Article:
Warner Bros. // 1996 // 232 Minutes // Not Rated
Reviewed by Judge Erich Asperschlager // May 4th, 2009
Freakafans rejoice! Everyone's favorite red pajama-ed kooky crimefighter is back on DVD with the release of Freakazoid! Season 2.
Like Animaniacs and Tiny Toon Adventures, Freakazoid! was a surreal mid '90s animated comedy executive produced by Steven Spielberg. Unlike those other shows, however, this superhero parody never got the audience it deserved. That it got picked up for a second season at all was amazing, and almost completely undermined by the WB network constantly changing its time slot. Freakazoid!'s superfans may have made the effort to find out when it was on, but no one else did. The show died after a total of 24 episodes, leaving behind a beautiful blue-skinned corpse.
Freakazoid! Season Two has all 11 episodes of the cult cartoon's final season, across two discs:
* "Dexter's Date"
Geeky Dexter Douglas finally works up the nerve to ask Steff out on a date, but their big night is ruined when the Lobe takes over a local TV station and Dexter must turn into Freakazoid to stop him.
* "The Freakazoid"
In this Godfather parody, Freakazoid spends his birthday receiving guests and granting their requests, but then Lobe shows up and makes an unusual request that Freakazoid can't refuse -- no matter how much he wants to.
* "Mission: Freakazoid"
Trading off of a certain spy TV/movie franchise, this episode finds Freakazoid and his crack team on a mission to rescue the Douglas family from the impenetrable Chesky Beresch prison.
* "Virtual Freak"
On a trip to the mall with Steff, Freakazoid convinces Cosgrove to join him in a hot new virtual reality arcade game, only to get sucked into the computer by the Lobe.
* "Hero Boy"
Freakazoid must channel his favorite Astro Boy-like animated hero when he is captured by the not-as-dead-as-we-thought Gutierrez.
* "A Matter of Love"
Freakazoid is happy for Cosgrove when he finds out the gruff cop is in love. He's a lot less happy when he finds out his friend's new squeeze is actually a demon in disguise.
Freakazoid must find a way to save Steff after she is turned to stone by Waylon Jeepers and his so-called Medusa watch.
* "Island of Dr. Mystico"
In this H.G. Wells parody (introduced by Leonard Maltin), Freakazoid and a plane full of villains crash on an island owned by a mad scientist performing inhuman experiments.
* "Two Against Freak"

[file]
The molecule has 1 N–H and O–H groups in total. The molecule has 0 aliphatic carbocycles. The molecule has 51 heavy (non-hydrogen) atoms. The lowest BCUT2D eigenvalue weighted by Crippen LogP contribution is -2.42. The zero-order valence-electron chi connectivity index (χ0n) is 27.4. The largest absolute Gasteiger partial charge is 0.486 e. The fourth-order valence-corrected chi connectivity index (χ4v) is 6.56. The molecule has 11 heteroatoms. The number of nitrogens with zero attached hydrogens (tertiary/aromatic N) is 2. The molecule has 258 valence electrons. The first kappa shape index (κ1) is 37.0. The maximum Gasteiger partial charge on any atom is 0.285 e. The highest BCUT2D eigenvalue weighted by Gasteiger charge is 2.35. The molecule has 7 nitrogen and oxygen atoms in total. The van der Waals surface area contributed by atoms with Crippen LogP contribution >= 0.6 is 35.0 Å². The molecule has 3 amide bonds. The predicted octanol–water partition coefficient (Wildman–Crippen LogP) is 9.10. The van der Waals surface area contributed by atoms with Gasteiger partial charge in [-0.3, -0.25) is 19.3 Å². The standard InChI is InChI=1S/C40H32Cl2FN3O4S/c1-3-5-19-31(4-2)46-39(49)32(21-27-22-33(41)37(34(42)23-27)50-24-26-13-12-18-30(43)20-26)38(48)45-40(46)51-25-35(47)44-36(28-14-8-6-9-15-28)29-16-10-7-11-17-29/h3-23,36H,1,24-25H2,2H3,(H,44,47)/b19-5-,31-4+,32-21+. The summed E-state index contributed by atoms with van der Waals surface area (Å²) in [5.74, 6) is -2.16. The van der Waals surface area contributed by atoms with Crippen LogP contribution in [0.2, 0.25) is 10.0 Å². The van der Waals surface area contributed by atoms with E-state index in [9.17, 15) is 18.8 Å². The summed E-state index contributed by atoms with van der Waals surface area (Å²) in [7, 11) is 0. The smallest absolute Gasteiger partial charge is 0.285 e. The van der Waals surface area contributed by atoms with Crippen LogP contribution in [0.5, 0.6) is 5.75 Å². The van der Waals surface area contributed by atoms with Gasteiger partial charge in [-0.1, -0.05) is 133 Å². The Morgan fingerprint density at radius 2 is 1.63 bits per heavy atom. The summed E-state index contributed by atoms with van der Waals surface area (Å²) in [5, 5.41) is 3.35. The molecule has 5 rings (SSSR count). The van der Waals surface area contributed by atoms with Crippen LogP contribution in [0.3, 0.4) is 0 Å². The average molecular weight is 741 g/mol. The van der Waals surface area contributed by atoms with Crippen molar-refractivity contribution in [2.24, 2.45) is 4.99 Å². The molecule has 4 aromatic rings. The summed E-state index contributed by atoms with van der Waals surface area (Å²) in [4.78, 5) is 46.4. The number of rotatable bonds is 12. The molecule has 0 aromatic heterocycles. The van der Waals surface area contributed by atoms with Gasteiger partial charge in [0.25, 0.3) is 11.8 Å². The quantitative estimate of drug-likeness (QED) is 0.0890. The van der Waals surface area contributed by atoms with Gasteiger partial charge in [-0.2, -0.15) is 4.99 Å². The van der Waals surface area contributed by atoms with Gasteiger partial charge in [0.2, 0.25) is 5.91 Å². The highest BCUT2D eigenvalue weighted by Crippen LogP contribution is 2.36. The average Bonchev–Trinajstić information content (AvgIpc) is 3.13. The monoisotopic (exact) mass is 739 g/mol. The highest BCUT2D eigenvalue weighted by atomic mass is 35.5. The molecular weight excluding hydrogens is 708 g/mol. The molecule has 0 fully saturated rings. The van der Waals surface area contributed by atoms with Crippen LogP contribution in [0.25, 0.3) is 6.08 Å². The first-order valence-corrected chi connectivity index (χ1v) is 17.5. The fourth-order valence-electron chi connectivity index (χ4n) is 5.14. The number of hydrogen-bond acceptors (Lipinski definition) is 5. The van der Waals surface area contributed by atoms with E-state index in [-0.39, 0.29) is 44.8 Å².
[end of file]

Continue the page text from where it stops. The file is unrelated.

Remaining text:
Cosgrove is shadowed by cameramen from the TV show "Real Life Police," Roddy MacStew teaches Freakazoid how to move objects with his mind, and Cave Guy teams up with the Cobra Queen to steal a valuable artifact.
* "Freak-A-Panel/Tomb of Invisibo"
First, Cave Guy tries to hide from Freakazoid in a comic book convention. Then, Freakazoid battles his first invisible enemy -- an evil Pharaoh raised from the dead.
In the series finale, the Lobe kidnaps carpentry great Norm Abram and forces him to build a trap for Freakazoid, then invites all of the show's supervillains to watch him finish off our hero once and for all.
As with all tragically short-lived television shows, watching this final batch of Freakazoid! episodes is both satisfying and infuriating. The first season, which came out last year, was great; season two is even better, making it even sadder that there wasn't a season three.
The biggest difference between the first and second years is that the two-story format of season one is replaced by a meatier single story per episode (with the exception of "Freak-A-Panel/Tomb of Invisibo") this time around. The decision was partly financial -- it just costs more to produce three different segments than it does one -- but it works in the show's favor. There's more room in a given episode for stories to develop, meaning more chances for twists, turns, and fourth-wall-breaking non sequiturs. An episode like "Dexter's First Date," for example, might have fit in the first season, but they would have had to cut the brilliant "Bonjour Lobey" musical number. With room to breathe, the show is able to take more chances with the core characters.